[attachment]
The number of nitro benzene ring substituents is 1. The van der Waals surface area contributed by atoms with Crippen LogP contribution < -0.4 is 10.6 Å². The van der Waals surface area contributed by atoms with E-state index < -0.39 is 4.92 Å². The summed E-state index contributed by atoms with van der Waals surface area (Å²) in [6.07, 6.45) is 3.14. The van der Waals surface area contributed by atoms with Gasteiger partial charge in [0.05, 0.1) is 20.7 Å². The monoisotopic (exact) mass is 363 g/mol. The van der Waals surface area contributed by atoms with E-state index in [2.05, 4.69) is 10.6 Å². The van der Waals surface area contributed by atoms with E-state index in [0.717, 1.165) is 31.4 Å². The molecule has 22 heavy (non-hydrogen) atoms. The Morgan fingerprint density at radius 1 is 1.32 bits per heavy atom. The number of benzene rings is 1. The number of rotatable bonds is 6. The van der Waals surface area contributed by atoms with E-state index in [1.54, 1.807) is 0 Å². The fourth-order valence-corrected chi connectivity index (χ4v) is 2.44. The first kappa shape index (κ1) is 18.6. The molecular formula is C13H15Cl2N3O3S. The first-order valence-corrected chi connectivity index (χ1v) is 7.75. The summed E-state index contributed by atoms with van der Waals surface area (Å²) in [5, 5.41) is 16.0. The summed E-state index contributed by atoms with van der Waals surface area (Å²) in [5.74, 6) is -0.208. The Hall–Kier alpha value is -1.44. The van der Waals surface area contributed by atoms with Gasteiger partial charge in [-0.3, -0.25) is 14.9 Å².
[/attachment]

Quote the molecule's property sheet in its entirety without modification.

The number of nitro benzene ring substituents is 1. The van der Waals surface area contributed by atoms with Crippen LogP contribution < -0.4 is 10.6 Å². The van der Waals surface area contributed by atoms with E-state index < -0.39 is 4.92 Å². The summed E-state index contributed by atoms with van der Waals surface area (Å²) in [6.07, 6.45) is 3.14. The van der Waals surface area contributed by atoms with Gasteiger partial charge in [0.05, 0.1) is 20.7 Å². The monoisotopic (exact) mass is 363 g/mol. The van der Waals surface area contributed by atoms with E-state index in [2.05, 4.69) is 10.6 Å². The van der Waals surface area contributed by atoms with E-state index in [0.717, 1.165) is 31.4 Å². The molecule has 22 heavy (non-hydrogen) atoms. The Morgan fingerprint density at radius 1 is 1.32 bits per heavy atom. The number of benzene rings is 1. The number of rotatable bonds is 6. The van der Waals surface area contributed by atoms with E-state index in [1.54, 1.807) is 0 Å². The fourth-order valence-corrected chi connectivity index (χ4v) is 2.44. The first kappa shape index (κ1) is 18.6. The molecular formula is C13H15Cl2N3O3S. The first-order valence-corrected chi connectivity index (χ1v) is 7.75. The summed E-state index contributed by atoms with van der Waals surface area (Å²) in [5, 5.41) is 16.0. The summed E-state index contributed by atoms with van der Waals surface area (Å²) in [5.74, 6) is -0.208. The Hall–Kier alpha value is -1.44. The van der Waals surface area contributed by atoms with Gasteiger partial charge in [-0.3, -0.25) is 14.9 Å².